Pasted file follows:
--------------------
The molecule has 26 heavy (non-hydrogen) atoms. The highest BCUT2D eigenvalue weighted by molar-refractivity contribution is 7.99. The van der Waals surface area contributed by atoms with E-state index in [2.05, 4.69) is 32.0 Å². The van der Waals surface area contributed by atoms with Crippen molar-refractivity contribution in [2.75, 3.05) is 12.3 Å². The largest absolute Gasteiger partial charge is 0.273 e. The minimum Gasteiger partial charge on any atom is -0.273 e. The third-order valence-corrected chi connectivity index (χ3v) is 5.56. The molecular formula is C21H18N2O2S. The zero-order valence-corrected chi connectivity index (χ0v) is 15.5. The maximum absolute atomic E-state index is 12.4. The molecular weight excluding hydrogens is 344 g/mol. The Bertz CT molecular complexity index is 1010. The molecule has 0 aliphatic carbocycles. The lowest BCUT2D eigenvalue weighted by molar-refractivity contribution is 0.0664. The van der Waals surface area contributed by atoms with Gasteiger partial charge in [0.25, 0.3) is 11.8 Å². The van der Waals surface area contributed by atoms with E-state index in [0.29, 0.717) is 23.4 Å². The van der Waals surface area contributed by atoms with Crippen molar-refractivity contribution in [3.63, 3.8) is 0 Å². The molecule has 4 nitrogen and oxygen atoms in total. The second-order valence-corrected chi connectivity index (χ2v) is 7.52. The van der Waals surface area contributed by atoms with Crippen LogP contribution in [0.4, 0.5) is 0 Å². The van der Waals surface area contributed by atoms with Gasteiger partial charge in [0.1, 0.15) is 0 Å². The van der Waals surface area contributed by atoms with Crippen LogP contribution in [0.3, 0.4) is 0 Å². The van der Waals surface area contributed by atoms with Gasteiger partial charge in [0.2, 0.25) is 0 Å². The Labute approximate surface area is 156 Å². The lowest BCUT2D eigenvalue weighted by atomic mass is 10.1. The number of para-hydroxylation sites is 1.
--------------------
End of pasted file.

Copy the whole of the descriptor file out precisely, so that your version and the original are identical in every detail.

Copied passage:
The molecule has 26 heavy (non-hydrogen) atoms. The highest BCUT2D eigenvalue weighted by molar-refractivity contribution is 7.99. The van der Waals surface area contributed by atoms with E-state index in [2.05, 4.69) is 32.0 Å². The van der Waals surface area contributed by atoms with Crippen molar-refractivity contribution in [2.75, 3.05) is 12.3 Å². The largest absolute Gasteiger partial charge is 0.273 e. The minimum Gasteiger partial charge on any atom is -0.273 e. The third-order valence-corrected chi connectivity index (χ3v) is 5.56. The molecular formula is C21H18N2O2S. The zero-order valence-corrected chi connectivity index (χ0v) is 15.5. The maximum absolute atomic E-state index is 12.4. The molecular weight excluding hydrogens is 344 g/mol. The Bertz CT molecular complexity index is 1010. The molecule has 0 aliphatic carbocycles. The lowest BCUT2D eigenvalue weighted by molar-refractivity contribution is 0.0664. The van der Waals surface area contributed by atoms with Gasteiger partial charge in [0.25, 0.3) is 11.8 Å². The van der Waals surface area contributed by atoms with E-state index in [0.29, 0.717) is 23.4 Å². The van der Waals surface area contributed by atoms with Crippen molar-refractivity contribution in [3.63, 3.8) is 0 Å². The molecule has 4 nitrogen and oxygen atoms in total. The second-order valence-corrected chi connectivity index (χ2v) is 7.52. The van der Waals surface area contributed by atoms with Crippen LogP contribution in [0.4, 0.5) is 0 Å². The van der Waals surface area contributed by atoms with Gasteiger partial charge in [0.1, 0.15) is 0 Å². The van der Waals surface area contributed by atoms with Crippen LogP contribution in [0.3, 0.4) is 0 Å². The van der Waals surface area contributed by atoms with Gasteiger partial charge in [0.2, 0.25) is 0 Å². The Labute approximate surface area is 156 Å². The lowest BCUT2D eigenvalue weighted by atomic mass is 10.1. The number of para-hydroxylation sites is 1.